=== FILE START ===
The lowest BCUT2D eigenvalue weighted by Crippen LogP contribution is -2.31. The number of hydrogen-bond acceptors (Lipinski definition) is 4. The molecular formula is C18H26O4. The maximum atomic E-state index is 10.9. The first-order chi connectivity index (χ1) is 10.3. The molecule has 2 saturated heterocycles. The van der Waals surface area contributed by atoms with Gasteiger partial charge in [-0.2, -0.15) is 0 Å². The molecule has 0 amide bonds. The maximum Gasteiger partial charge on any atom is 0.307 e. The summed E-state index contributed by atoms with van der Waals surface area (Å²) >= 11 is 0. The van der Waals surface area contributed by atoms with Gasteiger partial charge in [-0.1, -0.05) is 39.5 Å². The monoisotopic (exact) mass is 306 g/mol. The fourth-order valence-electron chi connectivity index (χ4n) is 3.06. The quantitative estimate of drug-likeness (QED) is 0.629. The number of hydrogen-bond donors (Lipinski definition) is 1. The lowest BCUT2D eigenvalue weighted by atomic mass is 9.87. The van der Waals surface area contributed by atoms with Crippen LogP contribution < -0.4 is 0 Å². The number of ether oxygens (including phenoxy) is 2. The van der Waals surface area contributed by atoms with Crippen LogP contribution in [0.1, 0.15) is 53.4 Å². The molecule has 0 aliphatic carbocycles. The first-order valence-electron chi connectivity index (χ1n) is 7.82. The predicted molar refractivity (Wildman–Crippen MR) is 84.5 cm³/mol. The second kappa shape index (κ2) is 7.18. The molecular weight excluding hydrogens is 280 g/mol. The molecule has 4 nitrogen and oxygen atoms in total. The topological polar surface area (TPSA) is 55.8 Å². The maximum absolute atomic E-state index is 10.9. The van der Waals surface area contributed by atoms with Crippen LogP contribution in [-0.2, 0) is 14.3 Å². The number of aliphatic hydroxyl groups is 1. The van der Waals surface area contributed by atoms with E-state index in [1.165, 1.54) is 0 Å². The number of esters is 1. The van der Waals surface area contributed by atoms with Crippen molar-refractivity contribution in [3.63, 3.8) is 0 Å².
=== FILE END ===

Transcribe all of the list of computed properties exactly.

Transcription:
The lowest BCUT2D eigenvalue weighted by Crippen LogP contribution is -2.31. The number of hydrogen-bond acceptors (Lipinski definition) is 4. The molecular formula is C18H26O4. The maximum atomic E-state index is 10.9. The first-order chi connectivity index (χ1) is 10.3. The molecule has 2 saturated heterocycles. The van der Waals surface area contributed by atoms with Gasteiger partial charge in [-0.2, -0.15) is 0 Å². The molecule has 0 amide bonds. The maximum Gasteiger partial charge on any atom is 0.307 e. The summed E-state index contributed by atoms with van der Waals surface area (Å²) >= 11 is 0. The van der Waals surface area contributed by atoms with Gasteiger partial charge in [-0.1, -0.05) is 39.5 Å². The monoisotopic (exact) mass is 306 g/mol. The fourth-order valence-electron chi connectivity index (χ4n) is 3.06. The quantitative estimate of drug-likeness (QED) is 0.629. The number of hydrogen-bond donors (Lipinski definition) is 1. The lowest BCUT2D eigenvalue weighted by atomic mass is 9.87. The van der Waals surface area contributed by atoms with Crippen LogP contribution < -0.4 is 0 Å². The number of ether oxygens (including phenoxy) is 2. The van der Waals surface area contributed by atoms with Crippen LogP contribution in [0.1, 0.15) is 53.4 Å². The molecule has 0 aliphatic carbocycles. The first-order valence-electron chi connectivity index (χ1n) is 7.82. The predicted molar refractivity (Wildman–Crippen MR) is 84.5 cm³/mol. The second kappa shape index (κ2) is 7.18. The molecular weight excluding hydrogens is 280 g/mol. The molecule has 4 nitrogen and oxygen atoms in total. The topological polar surface area (TPSA) is 55.8 Å². The maximum absolute atomic E-state index is 10.9. The van der Waals surface area contributed by atoms with Crippen LogP contribution in [-0.2, 0) is 14.3 Å². The number of aliphatic hydroxyl groups is 1. The van der Waals surface area contributed by atoms with E-state index in [1.165, 1.54) is 0 Å². The number of esters is 1. The van der Waals surface area contributed by atoms with Crippen molar-refractivity contribution in [3.63, 3.8) is 0 Å².